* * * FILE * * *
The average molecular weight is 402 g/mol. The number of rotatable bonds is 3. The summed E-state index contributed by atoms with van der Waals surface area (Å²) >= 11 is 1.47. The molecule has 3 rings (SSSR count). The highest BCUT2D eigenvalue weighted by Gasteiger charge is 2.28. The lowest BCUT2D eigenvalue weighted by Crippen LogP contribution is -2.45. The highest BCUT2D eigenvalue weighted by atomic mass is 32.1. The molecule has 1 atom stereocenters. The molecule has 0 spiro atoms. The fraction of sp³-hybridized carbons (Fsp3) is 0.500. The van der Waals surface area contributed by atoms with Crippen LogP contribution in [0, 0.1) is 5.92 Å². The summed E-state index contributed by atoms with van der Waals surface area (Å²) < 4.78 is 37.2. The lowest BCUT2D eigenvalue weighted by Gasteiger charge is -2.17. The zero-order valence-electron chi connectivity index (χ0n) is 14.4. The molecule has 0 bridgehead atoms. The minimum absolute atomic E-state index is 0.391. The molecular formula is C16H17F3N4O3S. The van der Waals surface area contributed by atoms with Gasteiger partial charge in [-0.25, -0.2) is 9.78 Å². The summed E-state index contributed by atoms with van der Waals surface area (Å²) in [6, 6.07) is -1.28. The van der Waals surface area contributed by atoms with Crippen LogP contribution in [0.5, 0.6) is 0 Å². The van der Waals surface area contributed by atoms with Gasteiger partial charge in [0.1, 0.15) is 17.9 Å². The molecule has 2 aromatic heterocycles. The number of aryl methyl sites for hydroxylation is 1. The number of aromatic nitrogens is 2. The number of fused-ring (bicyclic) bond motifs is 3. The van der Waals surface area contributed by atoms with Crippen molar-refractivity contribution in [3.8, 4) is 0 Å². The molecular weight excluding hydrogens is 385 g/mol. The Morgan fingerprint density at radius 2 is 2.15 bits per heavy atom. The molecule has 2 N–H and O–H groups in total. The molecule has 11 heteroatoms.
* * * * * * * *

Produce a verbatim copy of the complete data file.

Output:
The average molecular weight is 402 g/mol. The number of rotatable bonds is 3. The summed E-state index contributed by atoms with van der Waals surface area (Å²) >= 11 is 1.47. The molecule has 3 rings (SSSR count). The highest BCUT2D eigenvalue weighted by Gasteiger charge is 2.28. The lowest BCUT2D eigenvalue weighted by Crippen LogP contribution is -2.45. The highest BCUT2D eigenvalue weighted by atomic mass is 32.1. The molecule has 1 atom stereocenters. The molecule has 0 spiro atoms. The fraction of sp³-hybridized carbons (Fsp3) is 0.500. The van der Waals surface area contributed by atoms with Crippen LogP contribution in [0, 0.1) is 5.92 Å². The summed E-state index contributed by atoms with van der Waals surface area (Å²) < 4.78 is 37.2. The lowest BCUT2D eigenvalue weighted by Gasteiger charge is -2.17. The zero-order valence-electron chi connectivity index (χ0n) is 14.4. The molecule has 0 bridgehead atoms. The minimum absolute atomic E-state index is 0.391. The molecular formula is C16H17F3N4O3S. The van der Waals surface area contributed by atoms with Gasteiger partial charge in [-0.25, -0.2) is 9.78 Å². The summed E-state index contributed by atoms with van der Waals surface area (Å²) in [6, 6.07) is -1.28. The van der Waals surface area contributed by atoms with Crippen LogP contribution in [0.5, 0.6) is 0 Å². The van der Waals surface area contributed by atoms with Gasteiger partial charge in [0.1, 0.15) is 17.9 Å². The molecule has 2 aromatic heterocycles. The number of aryl methyl sites for hydroxylation is 1. The number of aromatic nitrogens is 2. The number of fused-ring (bicyclic) bond motifs is 3. The van der Waals surface area contributed by atoms with Crippen molar-refractivity contribution in [3.8, 4) is 0 Å². The molecular weight excluding hydrogens is 385 g/mol. The Morgan fingerprint density at radius 2 is 2.15 bits per heavy atom. The molecule has 2 N–H and O–H groups in total. The molecule has 11 heteroatoms.